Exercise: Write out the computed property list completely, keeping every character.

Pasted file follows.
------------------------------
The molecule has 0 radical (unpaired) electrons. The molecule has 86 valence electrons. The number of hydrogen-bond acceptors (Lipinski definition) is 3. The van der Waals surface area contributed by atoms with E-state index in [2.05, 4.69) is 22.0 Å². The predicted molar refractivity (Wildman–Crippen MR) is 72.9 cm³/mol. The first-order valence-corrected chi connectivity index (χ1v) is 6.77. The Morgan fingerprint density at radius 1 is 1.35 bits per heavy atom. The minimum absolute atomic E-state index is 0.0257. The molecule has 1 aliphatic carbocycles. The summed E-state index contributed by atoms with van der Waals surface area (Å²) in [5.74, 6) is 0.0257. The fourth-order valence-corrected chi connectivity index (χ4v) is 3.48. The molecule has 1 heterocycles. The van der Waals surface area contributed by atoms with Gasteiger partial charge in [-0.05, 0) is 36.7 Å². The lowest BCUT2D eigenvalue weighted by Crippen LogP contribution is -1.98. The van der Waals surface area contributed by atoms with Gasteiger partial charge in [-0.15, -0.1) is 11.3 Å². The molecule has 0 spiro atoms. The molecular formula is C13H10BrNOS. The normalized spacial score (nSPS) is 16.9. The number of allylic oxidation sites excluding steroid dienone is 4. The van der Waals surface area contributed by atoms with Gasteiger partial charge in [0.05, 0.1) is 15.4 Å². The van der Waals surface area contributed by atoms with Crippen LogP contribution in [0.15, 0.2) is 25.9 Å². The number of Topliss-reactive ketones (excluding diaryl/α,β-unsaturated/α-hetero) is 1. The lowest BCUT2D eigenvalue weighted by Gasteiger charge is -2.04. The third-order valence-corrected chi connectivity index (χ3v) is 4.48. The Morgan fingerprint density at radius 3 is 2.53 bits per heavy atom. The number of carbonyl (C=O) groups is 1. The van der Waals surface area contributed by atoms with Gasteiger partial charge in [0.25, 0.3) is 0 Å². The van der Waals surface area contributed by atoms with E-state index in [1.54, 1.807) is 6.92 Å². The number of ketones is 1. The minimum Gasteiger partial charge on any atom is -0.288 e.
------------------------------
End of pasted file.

The molecule has 0 radical (unpaired) electrons. The molecule has 86 valence electrons. The number of hydrogen-bond acceptors (Lipinski definition) is 3. The van der Waals surface area contributed by atoms with E-state index in [2.05, 4.69) is 22.0 Å². The predicted molar refractivity (Wildman–Crippen MR) is 72.9 cm³/mol. The first-order valence-corrected chi connectivity index (χ1v) is 6.77. The Morgan fingerprint density at radius 1 is 1.35 bits per heavy atom. The minimum absolute atomic E-state index is 0.0257. The molecule has 1 aliphatic carbocycles. The summed E-state index contributed by atoms with van der Waals surface area (Å²) in [5.74, 6) is 0.0257. The fourth-order valence-corrected chi connectivity index (χ4v) is 3.48. The molecule has 1 heterocycles. The van der Waals surface area contributed by atoms with Gasteiger partial charge in [-0.05, 0) is 36.7 Å². The lowest BCUT2D eigenvalue weighted by Crippen LogP contribution is -1.98. The van der Waals surface area contributed by atoms with Gasteiger partial charge in [-0.15, -0.1) is 11.3 Å². The molecule has 0 spiro atoms. The molecular formula is C13H10BrNOS. The normalized spacial score (nSPS) is 16.9. The number of allylic oxidation sites excluding steroid dienone is 4. The van der Waals surface area contributed by atoms with Gasteiger partial charge in [0.05, 0.1) is 15.4 Å². The van der Waals surface area contributed by atoms with Crippen LogP contribution in [0.15, 0.2) is 25.9 Å². The number of Topliss-reactive ketones (excluding diaryl/α,β-unsaturated/α-hetero) is 1. The lowest BCUT2D eigenvalue weighted by Gasteiger charge is -2.04. The third-order valence-corrected chi connectivity index (χ3v) is 4.48. The Morgan fingerprint density at radius 3 is 2.53 bits per heavy atom. The number of carbonyl (C=O) groups is 1. The van der Waals surface area contributed by atoms with Gasteiger partial charge in [0.25, 0.3) is 0 Å². The van der Waals surface area contributed by atoms with E-state index in [1.54, 1.807) is 6.92 Å². The number of ketones is 1. The minimum Gasteiger partial charge on any atom is -0.288 e.